“‘The Night’ by Frankie Valli, that was a big one.” adds Rebecca “I was listening to a lot of Linda Ronstadt, Dolly Parton, that kind of thing. Always, always keeping in mind [Fleetwood] Mac, and the Beatles, obviously.”
“I discovered Paul McCartney this year as well.” says Charles,
“Ah, Paul…” Rebecca sighs,
“I’d totally written him off.”
“I never wrote him off!”
“I got Band On The Run and just could not stop listening to it. It’s fucking incredible. It’s so good. And Linda has such an incredible voice! It’s so good!”
“It’s like the angels singing.”
Listening to the new album, those influences make a lot of sense. Though Beefheart, Frankie Valli, Arthur Russell and Dolly Parton (not to mention Rebecca’s beloved Taylor Swift and Katy Perry) are obvious references for the tone and the sound, the Beatles and Fleetwood Mac ring very true as well- both bands were made up of multiple songwriters, who would work on each others material but maintain distinct identities within the music. Much as Beatles fans can spot a ‘Paul’ song from a ‘John’ song, and Fleetwood Mac fans can easily track differences between McVie, Buckingham and Nicks’ work, Slow Club records are now clearly composed of ‘Charles’ songs and ‘Rebecca’ songs. “We write quite separately and then bring it to each other.” Says Rebecca, “You can still write from each others perspective, a bit. Charles will tell me what it’s about and I’ll write lyrics from there.”
“I think we’ve found it works better when one of us takes the lead and the other holds back.” says Charles,
“You can say what you want to that way.” agrees Rebecca, “For years I was struggling to write away from a shared perspective. Our first album, everything was shared. We were just kids and we felt the same about everything, now our lives have gone in different directions. It’s an interesting place to be in a band- we are so different, but it’s still working. There’s still fundamental things that happen to a person you can bond on and understand and write from there.”
So what are the differences between their songs?
“It’s quite obvious. I can’t play as many chords as Charles.” says Rebecca,
“I find it hard to write from the first person.” replies Charles,
“Yer, I’m in tune with my feelings.”
“I prefer to write about more global issues.” says Charles, nearly keeping a straight face,
“Charles prefers to write about ‘Global’ ‘issues’.” Rebecca can’t keep a straight face.
“Most of mine are about the redistribution of wealth.” He actually manages a straight face this time. Rebecca isn’t having it though. “No they’re fucking not! Shut up!” she snaps “The main difference is that Charles was in a happy, stable relationship and I, er, wasn’t. I got an album out of it though.”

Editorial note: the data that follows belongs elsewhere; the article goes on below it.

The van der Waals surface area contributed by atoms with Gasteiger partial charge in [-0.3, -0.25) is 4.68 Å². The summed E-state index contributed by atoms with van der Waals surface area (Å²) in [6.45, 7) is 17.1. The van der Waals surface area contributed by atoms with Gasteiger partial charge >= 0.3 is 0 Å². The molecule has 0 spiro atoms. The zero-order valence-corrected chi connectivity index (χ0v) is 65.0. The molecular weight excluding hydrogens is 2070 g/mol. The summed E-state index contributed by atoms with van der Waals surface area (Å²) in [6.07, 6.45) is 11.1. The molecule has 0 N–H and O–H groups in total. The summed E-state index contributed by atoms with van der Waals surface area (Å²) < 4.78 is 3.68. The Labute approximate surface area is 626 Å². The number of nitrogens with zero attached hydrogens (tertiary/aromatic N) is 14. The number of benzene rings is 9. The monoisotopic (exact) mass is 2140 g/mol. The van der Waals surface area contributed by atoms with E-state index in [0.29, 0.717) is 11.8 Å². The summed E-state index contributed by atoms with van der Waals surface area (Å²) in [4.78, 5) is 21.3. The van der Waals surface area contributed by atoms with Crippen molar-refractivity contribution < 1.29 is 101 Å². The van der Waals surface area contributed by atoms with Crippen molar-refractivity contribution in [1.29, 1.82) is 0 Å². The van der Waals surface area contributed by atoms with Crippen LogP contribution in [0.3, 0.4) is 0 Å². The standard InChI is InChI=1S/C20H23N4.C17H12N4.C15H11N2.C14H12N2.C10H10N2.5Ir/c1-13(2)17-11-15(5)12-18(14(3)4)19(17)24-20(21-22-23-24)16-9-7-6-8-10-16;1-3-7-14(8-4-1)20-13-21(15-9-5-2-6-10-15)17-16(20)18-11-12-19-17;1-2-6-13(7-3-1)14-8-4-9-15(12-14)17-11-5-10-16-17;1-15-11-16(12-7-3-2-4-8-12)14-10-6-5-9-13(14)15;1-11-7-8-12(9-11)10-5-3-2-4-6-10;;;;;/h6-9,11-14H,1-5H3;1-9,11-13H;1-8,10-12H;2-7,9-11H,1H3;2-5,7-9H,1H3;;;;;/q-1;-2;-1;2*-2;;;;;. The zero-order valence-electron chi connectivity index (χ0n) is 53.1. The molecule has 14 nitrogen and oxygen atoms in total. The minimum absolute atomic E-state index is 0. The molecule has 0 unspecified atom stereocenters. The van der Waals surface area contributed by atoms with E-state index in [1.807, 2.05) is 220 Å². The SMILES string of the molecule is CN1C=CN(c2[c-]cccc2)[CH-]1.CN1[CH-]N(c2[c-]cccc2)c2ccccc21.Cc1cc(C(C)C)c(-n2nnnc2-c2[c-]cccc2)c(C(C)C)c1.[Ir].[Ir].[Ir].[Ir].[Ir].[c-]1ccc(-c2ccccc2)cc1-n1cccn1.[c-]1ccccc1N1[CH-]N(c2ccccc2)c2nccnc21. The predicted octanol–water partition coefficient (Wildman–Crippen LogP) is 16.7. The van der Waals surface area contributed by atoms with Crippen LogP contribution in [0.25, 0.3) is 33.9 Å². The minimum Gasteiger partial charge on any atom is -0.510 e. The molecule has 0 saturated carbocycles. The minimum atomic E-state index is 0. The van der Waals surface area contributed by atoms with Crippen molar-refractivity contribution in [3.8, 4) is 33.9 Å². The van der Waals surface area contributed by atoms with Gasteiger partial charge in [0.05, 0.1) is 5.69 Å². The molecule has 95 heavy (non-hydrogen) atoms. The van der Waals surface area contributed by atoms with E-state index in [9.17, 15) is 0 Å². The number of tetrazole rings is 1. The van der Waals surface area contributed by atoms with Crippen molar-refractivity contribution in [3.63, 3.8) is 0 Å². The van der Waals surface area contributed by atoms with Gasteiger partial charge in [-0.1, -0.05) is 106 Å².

Whether seen as 60s-inspired break up record, modern pop drama or, if Charles is to be believed (hint: he isn’t,) a treatise on the global economy, Complete Surrender is a magnificent achievement, one that has sad, sad beauty in the mournful ‘Number One’, a proper motown rat-a-tat wall-of-sound in the glorious ‘Suffering You, Suffering Me’ and the sound of a breaking heart on ‘Not Mine To Love’, it’s one of the most beautiful and completely realised indie/pop/indiepop/whatever albums to be released this year and, with the marketing boost provided by new label Wichita, one that could just possibly bump this band into the glare of the mainstream. Is that a hope? “I said today, our lives are so great. We get to travel, wonderful things happen, we’ve met all these people.” says Rebecca “We’ve been a band nearly ten years, if I can carry on being like this, maybe a bit bigger, a bit better, a bit more higher stakes and general excitement then great. But if we can just get to play and carry on- and I do genuinely mean this as well, I’ve had dreams where I’ve thought ‘we’re never going to make it’, whatever that means, but we are making it. We’re doing it. It’s a really wonderful thing to have done and tell my adopted children. None of that ‘Slow Club should be bigger than they are’ shit - I do feel like a lot of people haven’t heard of us or took us seriously yet, and that would be wonderful, and for the gigs to be bigger would be amazing but…”
Charles chips in, “I’m always amazed that we go to a town somewhere and there’s people there who know our records, it just seems bizarre to me.”
“It is amazing isn’t it?”
“It’s just a really gnarly way to spend your twenties. We’ve seen so many friends bands disappear and dissolve for whatever reasons. We’ve seen friends bands be signed and dropped, argument over money, I’m just so glad we’re still making records.”
“I can’t believe how well we do really.”
You can never predict these things, and Complete Surrender could miss the aligning of the stars and not make it past the bands existing fans, it would be a shame but it happens. That wouldn’t take away from its accomplishments though. This is a strong, completely realised pop record by a band that have come further than many would have dared hope, and done so completely naturally and on their own terms. It deserves to be heard and enjoyed- you’ll love it, your friends will love it, your Mum will love it, the girl who sits opposite you at work will love it. You can play it in the disco, you can cry to it at home. Like Slow Club themselves it’s sophisticated, funny, sweet, daft and brilliant, the best album so far by a band that are already one of our finest: treasure them.